Practicality and space? Oh yes. Cubbyholes are in abundance (including an overhead compartment for you to put your sunglasses), and they’ve clearly been cleverly thought out, for all are within easy reach and don’t require much of a stretch. There’s even a shopping bag hook on the centre console, and I counted eight cupholders in total – surely a record for this segment. The cabin has an airy feel, helped by the sunroof and the fact that it really is quite spacious inside.

You’re looking at 420 litres of luggage space; open the really light boot lid and pull the two catch release knobs to fold the back seats down and obviously you get a lot more. With the rear bench folded, the centre seat belt is in the way. Try as I did, I couldn’t find a way to get rid of it. It’s a safety thing, of course. But if I had a really wide cabinet to transport, I might have to saw it in half first.

The MD Elantra is offered here in four variants: 1.6MT Standard, 1.6AT Standard, 1.6AT High Spec and 1.8AT Premium, with prices starting from RM88,888, OTR with insurance. Standard kit for all include ABS with EBD, auxiliary, USB and iPod functionality, electric power steering, leather seats, two airbags, fog lamps and automatic headlamps.

My test car was the 1.8AT Premium, which costs RM114,888. Exclusive to it are 17-inch alloys (the other variants get 16s), a tilt-and-slide sunroof, Nappa leather seats, Audio Visual Navigator, dual-zone automatic air-con, automatic wipers, power driver’s seat and cruise control. It also has keyless entry and start (only the Standard manual doesn’t get this), ESP with VSM and aluminium pedals (the High Spec gets these too). That’s a lot of kit, I’m sure you’ll agree.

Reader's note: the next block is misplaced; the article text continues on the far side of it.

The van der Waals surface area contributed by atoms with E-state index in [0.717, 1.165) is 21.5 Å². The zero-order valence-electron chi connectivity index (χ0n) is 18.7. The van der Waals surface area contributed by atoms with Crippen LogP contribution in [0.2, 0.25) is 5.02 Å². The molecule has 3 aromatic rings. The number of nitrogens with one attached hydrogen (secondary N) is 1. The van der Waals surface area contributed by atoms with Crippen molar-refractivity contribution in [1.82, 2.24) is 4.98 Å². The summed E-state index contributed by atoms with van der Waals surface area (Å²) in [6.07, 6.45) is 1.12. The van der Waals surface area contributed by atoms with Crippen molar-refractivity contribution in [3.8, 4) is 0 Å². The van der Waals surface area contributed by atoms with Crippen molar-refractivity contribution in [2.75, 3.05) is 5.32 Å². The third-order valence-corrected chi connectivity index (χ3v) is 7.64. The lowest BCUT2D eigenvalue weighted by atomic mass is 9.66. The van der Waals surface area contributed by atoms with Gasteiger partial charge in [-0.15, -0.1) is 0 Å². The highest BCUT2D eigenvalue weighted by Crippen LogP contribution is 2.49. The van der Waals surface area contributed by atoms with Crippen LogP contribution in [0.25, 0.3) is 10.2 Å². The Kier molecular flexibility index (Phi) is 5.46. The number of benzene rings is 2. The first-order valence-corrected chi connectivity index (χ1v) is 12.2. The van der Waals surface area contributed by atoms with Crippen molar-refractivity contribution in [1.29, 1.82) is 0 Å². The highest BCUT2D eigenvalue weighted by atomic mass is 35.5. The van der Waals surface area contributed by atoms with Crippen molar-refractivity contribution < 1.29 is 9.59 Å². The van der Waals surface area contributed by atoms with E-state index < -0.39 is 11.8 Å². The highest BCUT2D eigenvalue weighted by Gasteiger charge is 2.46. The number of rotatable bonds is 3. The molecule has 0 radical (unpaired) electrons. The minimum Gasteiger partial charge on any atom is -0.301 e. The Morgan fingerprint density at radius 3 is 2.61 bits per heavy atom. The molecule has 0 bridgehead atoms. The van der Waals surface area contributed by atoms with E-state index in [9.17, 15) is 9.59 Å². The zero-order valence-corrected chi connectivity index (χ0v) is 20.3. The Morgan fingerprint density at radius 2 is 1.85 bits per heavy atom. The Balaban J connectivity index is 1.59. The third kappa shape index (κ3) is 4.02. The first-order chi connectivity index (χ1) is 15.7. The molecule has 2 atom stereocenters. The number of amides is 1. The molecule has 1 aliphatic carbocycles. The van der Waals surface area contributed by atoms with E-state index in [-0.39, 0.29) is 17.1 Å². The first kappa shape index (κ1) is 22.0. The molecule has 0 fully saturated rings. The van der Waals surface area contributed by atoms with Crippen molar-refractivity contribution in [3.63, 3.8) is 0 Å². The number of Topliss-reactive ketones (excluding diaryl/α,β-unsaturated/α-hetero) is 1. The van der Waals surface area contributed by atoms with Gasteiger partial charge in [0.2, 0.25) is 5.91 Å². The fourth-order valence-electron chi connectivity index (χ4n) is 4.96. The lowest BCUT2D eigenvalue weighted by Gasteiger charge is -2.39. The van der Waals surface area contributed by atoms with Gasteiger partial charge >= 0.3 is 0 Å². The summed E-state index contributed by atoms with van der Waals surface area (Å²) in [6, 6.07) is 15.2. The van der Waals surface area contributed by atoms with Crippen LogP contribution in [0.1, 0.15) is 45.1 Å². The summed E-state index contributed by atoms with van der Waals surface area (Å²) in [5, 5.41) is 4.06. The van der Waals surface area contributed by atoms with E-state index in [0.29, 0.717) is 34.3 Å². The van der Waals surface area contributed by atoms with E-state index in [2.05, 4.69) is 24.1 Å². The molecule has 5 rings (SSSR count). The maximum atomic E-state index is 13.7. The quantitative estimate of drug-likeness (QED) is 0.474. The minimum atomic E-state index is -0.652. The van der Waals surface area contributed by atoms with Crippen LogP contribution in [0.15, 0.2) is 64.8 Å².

134 Posts
Discussion Starter · #2 ·

The Premium is also the only Elantra variant that gets the Nu-series 1.8 litre powerplant. Featuring Dual Continuously Variable Valve Timing, the twin-cam engine develops 150 PS at 6,500 rpm and 178 Nm of torque at 4,700 rpm – 30 PS and 21 Nm more than the 1.6 litre unit found in the lower-spec Elantras. It’s a free-revving thing; imperceptibly quiet at idle and capable of delivering a fair amount of go on demand. Put it this way – as far as power is concerned, the average Elantra buyer is not going to be left wanting.

However at engine speeds exceeding 3,000 rpm or so, its note turns rather harsh and unpleasant, and the escalating volume intrudes into the cabin. This can happen quite often, as there’s not much torque on tap and the six-speed automatic has to change down a cog or two, relying on revs to pull the Elantra up steeper gradients.

I took it to Ipoh and back one day, averaging about 110 km/h on the highway. Ride comfort at speed is very good, and wind noise is kept well at bay. Pull out to overtake, though, and there’s the engine noise again. The steering is perhaps a little over-assisted at speed, which doesn’t inspire much confidence in its slight lack of feel.